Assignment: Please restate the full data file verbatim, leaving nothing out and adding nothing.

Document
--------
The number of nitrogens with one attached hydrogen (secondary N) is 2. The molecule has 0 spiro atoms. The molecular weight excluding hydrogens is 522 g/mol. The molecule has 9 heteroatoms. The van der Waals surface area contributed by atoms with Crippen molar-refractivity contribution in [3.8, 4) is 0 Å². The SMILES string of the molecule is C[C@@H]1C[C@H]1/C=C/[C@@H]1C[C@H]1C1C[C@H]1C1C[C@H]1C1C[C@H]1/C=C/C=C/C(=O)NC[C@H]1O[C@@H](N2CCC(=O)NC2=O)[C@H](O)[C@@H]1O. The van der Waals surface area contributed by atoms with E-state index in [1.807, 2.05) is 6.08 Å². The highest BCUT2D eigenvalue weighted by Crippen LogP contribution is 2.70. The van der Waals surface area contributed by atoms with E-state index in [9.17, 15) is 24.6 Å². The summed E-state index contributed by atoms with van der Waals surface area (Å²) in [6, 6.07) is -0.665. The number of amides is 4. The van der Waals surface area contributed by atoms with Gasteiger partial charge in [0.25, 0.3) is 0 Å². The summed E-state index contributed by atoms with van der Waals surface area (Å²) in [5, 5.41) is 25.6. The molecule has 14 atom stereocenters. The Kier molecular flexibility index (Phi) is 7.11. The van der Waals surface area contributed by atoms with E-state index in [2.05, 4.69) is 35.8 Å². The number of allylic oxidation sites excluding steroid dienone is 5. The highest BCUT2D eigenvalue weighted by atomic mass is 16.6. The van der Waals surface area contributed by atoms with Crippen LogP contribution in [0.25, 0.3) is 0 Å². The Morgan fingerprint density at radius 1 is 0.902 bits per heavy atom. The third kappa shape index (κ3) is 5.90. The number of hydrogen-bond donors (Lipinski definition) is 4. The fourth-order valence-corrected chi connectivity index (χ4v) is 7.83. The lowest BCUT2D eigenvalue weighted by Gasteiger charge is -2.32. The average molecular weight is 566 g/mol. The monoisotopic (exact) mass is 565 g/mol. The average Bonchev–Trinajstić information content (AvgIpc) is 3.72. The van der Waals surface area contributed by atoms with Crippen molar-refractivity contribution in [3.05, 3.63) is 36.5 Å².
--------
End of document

The number of nitrogens with one attached hydrogen (secondary N) is 2. The molecule has 0 spiro atoms. The molecular weight excluding hydrogens is 522 g/mol. The molecule has 9 heteroatoms. The van der Waals surface area contributed by atoms with Crippen molar-refractivity contribution in [3.8, 4) is 0 Å². The SMILES string of the molecule is C[C@@H]1C[C@H]1/C=C/[C@@H]1C[C@H]1C1C[C@H]1C1C[C@H]1C1C[C@H]1/C=C/C=C/C(=O)NC[C@H]1O[C@@H](N2CCC(=O)NC2=O)[C@H](O)[C@@H]1O. The van der Waals surface area contributed by atoms with E-state index in [1.807, 2.05) is 6.08 Å². The highest BCUT2D eigenvalue weighted by Crippen LogP contribution is 2.70. The van der Waals surface area contributed by atoms with E-state index in [9.17, 15) is 24.6 Å². The summed E-state index contributed by atoms with van der Waals surface area (Å²) in [6, 6.07) is -0.665. The number of amides is 4. The van der Waals surface area contributed by atoms with Gasteiger partial charge in [0.25, 0.3) is 0 Å². The summed E-state index contributed by atoms with van der Waals surface area (Å²) in [5, 5.41) is 25.6. The molecule has 14 atom stereocenters. The Kier molecular flexibility index (Phi) is 7.11. The van der Waals surface area contributed by atoms with E-state index in [2.05, 4.69) is 35.8 Å². The number of allylic oxidation sites excluding steroid dienone is 5. The highest BCUT2D eigenvalue weighted by atomic mass is 16.6. The van der Waals surface area contributed by atoms with Crippen LogP contribution in [0.25, 0.3) is 0 Å². The Morgan fingerprint density at radius 1 is 0.902 bits per heavy atom. The third kappa shape index (κ3) is 5.90. The number of hydrogen-bond donors (Lipinski definition) is 4. The fourth-order valence-corrected chi connectivity index (χ4v) is 7.83. The lowest BCUT2D eigenvalue weighted by Gasteiger charge is -2.32. The average molecular weight is 566 g/mol. The monoisotopic (exact) mass is 565 g/mol. The average Bonchev–Trinajstić information content (AvgIpc) is 3.72. The van der Waals surface area contributed by atoms with Crippen molar-refractivity contribution in [3.05, 3.63) is 36.5 Å².